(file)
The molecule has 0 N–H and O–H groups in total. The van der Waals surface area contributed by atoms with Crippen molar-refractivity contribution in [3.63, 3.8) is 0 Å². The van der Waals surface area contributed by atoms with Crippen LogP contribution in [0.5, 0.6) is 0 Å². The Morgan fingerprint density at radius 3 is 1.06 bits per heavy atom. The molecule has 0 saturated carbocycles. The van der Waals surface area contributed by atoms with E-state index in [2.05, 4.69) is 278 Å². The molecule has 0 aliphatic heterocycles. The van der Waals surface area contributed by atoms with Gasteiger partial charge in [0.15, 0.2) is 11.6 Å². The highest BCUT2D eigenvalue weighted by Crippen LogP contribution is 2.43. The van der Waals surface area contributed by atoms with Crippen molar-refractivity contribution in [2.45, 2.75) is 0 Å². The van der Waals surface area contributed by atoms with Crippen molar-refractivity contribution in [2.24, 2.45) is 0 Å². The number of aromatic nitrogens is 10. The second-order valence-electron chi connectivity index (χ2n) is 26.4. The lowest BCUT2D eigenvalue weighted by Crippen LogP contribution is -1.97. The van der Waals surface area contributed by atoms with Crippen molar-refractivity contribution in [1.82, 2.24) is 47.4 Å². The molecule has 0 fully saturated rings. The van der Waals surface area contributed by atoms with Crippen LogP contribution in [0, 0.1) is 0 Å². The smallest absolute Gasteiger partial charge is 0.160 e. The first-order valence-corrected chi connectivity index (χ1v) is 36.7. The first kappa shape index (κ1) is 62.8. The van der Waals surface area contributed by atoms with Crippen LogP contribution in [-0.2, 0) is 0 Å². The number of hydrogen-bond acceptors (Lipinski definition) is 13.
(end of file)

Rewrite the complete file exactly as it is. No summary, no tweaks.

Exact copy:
The molecule has 0 N–H and O–H groups in total. The van der Waals surface area contributed by atoms with Crippen molar-refractivity contribution in [3.63, 3.8) is 0 Å². The van der Waals surface area contributed by atoms with Crippen LogP contribution in [0.5, 0.6) is 0 Å². The Morgan fingerprint density at radius 3 is 1.06 bits per heavy atom. The molecule has 0 saturated carbocycles. The van der Waals surface area contributed by atoms with E-state index in [2.05, 4.69) is 278 Å². The molecule has 0 aliphatic heterocycles. The van der Waals surface area contributed by atoms with Gasteiger partial charge in [0.15, 0.2) is 11.6 Å². The highest BCUT2D eigenvalue weighted by Crippen LogP contribution is 2.43. The van der Waals surface area contributed by atoms with Crippen molar-refractivity contribution in [2.45, 2.75) is 0 Å². The van der Waals surface area contributed by atoms with Crippen molar-refractivity contribution in [2.24, 2.45) is 0 Å². The number of aromatic nitrogens is 10. The second-order valence-electron chi connectivity index (χ2n) is 26.4. The lowest BCUT2D eigenvalue weighted by Crippen LogP contribution is -1.97. The van der Waals surface area contributed by atoms with Crippen molar-refractivity contribution in [1.82, 2.24) is 47.4 Å². The molecule has 0 fully saturated rings. The van der Waals surface area contributed by atoms with Crippen LogP contribution in [0, 0.1) is 0 Å². The smallest absolute Gasteiger partial charge is 0.160 e. The first-order valence-corrected chi connectivity index (χ1v) is 36.7. The first kappa shape index (κ1) is 62.8. The van der Waals surface area contributed by atoms with Crippen LogP contribution in [-0.2, 0) is 0 Å². The number of hydrogen-bond acceptors (Lipinski definition) is 13.